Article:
Yes, these are the extremes. But most restaurant meals still have more calories than most people should eat at one sitting. A regular burger at Five Guys, for instance, has 700 calories—more than a Big Mac (540 calories, with toppings). Pasta dishes and pancakes can easily have 800 to 1,000 calories.

The new health-care legislation will require major chain restaurants to list calories on menus (many already do). This may prompt them to downsize their offerings. In the meantime, if you eat out, you might want to share an entrée with several people.

Source: Center for Science in the Public Interest

Reduce Breast Cancer Risk by 14% With Food

June 22, 2010

The role of diet in preventing breast cancer remains elusive. But a new study suggests that consuming foods rich in lignans, such as flaxseeds, may reduce the risk—at least a little, in older women. Published in the American Journal of Clinical Nutrition, the new research analyzed the data from 21 previous studies.

Higher lignan intake was associated with a 14% reduction in breast cancer risk in postmenopausal women, though no benefit was seen in younger women. Lignans are estrogen-like compounds that may inhibit cancer through various mechanisms that are different from how soy isoflavones (other estrogen-like compounds) may act. In particular, lignans may reduce the formation of new blood vessels to cancer cells, stimulate the death of cancer cells, and have antioxidant and other anti-carcinogenic properties, the researchers say. It's also possible that other constituents in lignan-rich foods, such as the healthy essential fatty acid alpha-linolenic acid, were responsible for the breast cancer protection.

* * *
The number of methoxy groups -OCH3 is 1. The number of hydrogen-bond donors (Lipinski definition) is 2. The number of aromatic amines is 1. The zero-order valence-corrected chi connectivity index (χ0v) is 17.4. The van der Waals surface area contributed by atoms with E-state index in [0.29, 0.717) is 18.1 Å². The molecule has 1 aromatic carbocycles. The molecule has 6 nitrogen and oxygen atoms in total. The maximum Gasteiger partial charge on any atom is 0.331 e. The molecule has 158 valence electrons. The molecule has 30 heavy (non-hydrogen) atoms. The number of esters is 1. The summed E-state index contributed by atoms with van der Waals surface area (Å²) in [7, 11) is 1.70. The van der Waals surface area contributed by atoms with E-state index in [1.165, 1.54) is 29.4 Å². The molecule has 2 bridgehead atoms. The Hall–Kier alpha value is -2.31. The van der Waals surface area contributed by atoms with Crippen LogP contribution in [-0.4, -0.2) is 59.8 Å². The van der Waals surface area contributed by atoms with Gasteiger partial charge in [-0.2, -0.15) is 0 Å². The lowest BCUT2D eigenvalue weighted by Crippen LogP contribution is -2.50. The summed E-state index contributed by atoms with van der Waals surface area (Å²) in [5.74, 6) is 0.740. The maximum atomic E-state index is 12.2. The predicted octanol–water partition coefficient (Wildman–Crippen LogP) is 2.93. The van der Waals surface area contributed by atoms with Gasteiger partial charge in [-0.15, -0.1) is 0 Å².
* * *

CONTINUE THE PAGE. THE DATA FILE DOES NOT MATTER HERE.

If you want to try flaxseeds, consume them ground—whole flaxseeds simply pass through the body undigested. You can buy flaxseeds already ground or, better yet, buy them whole and grind them yourself—in a food processor, blender, or coffee grinder—just before eating. Keep flaxseeds refrigerated. With their nutty flavor, they can be a tasty addition to yogurt, oatmeal, soups, salads, smoothies, and stir-fries; you can also add them to bread, muffin, and pancake batters. Flaxseed oil is not a good source of lignans, unless it's unfiltered. Other lignan sources include sesame and pumpkin seeds, sprouts, berries, whole grains, and tea.

Source: Buck K, et al. Meta-analyses of lignans and enterolignans in relation to breast cancer risk. American Journal of Clinical Nutrition, 2010 May 12. [Epub ahead of print] doi: 10.3945/ajcn.2009.28573

Not Such a Nutty Idea

May 25, 2010

Looking for a good reason to snack on nuts? A new study in the Archives of Internal Medicine provides the best evidence yet that nuts help lower blood cholesterol and thus may potentially lower the risk of heart disease. That doesn't mean it's okay to eat the whole jar, but an ounce or two of nuts a day may be good preventive medicine.

Studies have consistently linked all kinds of nuts—from almonds to walnuts—to a markedly reduced risk of heart disease, largely because nuts have a favorable effect on blood cholesterol. In the latest analysis, researchers from Loma Linda University in California pooled the data from 25 studies from around the world, involving close to 600 people. Those who consumed 20% of their calories from nuts (that's 2.5 ounces of nuts a day for a 2,000 calorie diet) reduced their LDL ("bad") cholesterol by about 7%, though lower amounts were also effective. The benefits were greatest in people who had higher LDL to begin with and in those who ate a Western diet, compared to a healthier Mediterranean diet. Presumably, nuts have less benefit in people already eating a healthy diet. For unclear reasons, people who were thinner also benefited more.